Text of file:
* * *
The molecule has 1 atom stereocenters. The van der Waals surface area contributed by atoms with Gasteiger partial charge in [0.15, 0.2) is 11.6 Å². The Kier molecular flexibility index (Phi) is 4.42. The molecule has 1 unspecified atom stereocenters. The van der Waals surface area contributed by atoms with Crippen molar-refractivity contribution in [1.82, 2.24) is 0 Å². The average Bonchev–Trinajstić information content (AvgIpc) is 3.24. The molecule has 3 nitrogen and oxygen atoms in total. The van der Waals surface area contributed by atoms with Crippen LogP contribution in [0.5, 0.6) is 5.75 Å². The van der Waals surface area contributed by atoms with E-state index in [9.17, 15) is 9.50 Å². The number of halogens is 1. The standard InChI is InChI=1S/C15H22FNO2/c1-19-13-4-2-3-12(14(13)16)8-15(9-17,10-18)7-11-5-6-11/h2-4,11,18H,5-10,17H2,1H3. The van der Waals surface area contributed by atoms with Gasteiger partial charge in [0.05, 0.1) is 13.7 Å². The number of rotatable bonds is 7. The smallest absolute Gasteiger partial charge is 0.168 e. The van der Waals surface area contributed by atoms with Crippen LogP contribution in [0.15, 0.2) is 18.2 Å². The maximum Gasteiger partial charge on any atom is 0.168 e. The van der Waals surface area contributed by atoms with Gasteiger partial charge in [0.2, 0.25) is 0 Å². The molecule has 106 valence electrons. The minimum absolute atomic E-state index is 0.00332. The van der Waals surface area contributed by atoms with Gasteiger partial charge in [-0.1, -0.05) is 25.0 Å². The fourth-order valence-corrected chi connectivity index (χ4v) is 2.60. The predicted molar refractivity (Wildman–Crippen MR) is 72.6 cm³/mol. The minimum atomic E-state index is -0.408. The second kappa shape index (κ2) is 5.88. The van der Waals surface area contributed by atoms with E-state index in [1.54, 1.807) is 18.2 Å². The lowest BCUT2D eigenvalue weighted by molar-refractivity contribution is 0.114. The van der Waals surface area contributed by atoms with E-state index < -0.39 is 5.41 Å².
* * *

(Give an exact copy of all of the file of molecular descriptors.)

The molecule has 1 atom stereocenters. The van der Waals surface area contributed by atoms with Gasteiger partial charge in [0.15, 0.2) is 11.6 Å². The Kier molecular flexibility index (Phi) is 4.42. The molecule has 1 unspecified atom stereocenters. The van der Waals surface area contributed by atoms with Crippen molar-refractivity contribution in [1.82, 2.24) is 0 Å². The average Bonchev–Trinajstić information content (AvgIpc) is 3.24. The molecule has 3 nitrogen and oxygen atoms in total. The van der Waals surface area contributed by atoms with Crippen LogP contribution in [0.5, 0.6) is 5.75 Å². The van der Waals surface area contributed by atoms with E-state index in [9.17, 15) is 9.50 Å². The number of halogens is 1. The standard InChI is InChI=1S/C15H22FNO2/c1-19-13-4-2-3-12(14(13)16)8-15(9-17,10-18)7-11-5-6-11/h2-4,11,18H,5-10,17H2,1H3. The van der Waals surface area contributed by atoms with Gasteiger partial charge in [0.05, 0.1) is 13.7 Å². The number of rotatable bonds is 7. The smallest absolute Gasteiger partial charge is 0.168 e. The van der Waals surface area contributed by atoms with Crippen LogP contribution in [0.15, 0.2) is 18.2 Å². The maximum Gasteiger partial charge on any atom is 0.168 e. The van der Waals surface area contributed by atoms with Gasteiger partial charge in [0.2, 0.25) is 0 Å². The molecule has 106 valence electrons. The minimum absolute atomic E-state index is 0.00332. The van der Waals surface area contributed by atoms with Gasteiger partial charge in [-0.1, -0.05) is 25.0 Å². The fourth-order valence-corrected chi connectivity index (χ4v) is 2.60. The predicted molar refractivity (Wildman–Crippen MR) is 72.6 cm³/mol. The minimum atomic E-state index is -0.408. The second kappa shape index (κ2) is 5.88. The van der Waals surface area contributed by atoms with E-state index in [1.54, 1.807) is 18.2 Å². The lowest BCUT2D eigenvalue weighted by molar-refractivity contribution is 0.114. The van der Waals surface area contributed by atoms with E-state index < -0.39 is 5.41 Å².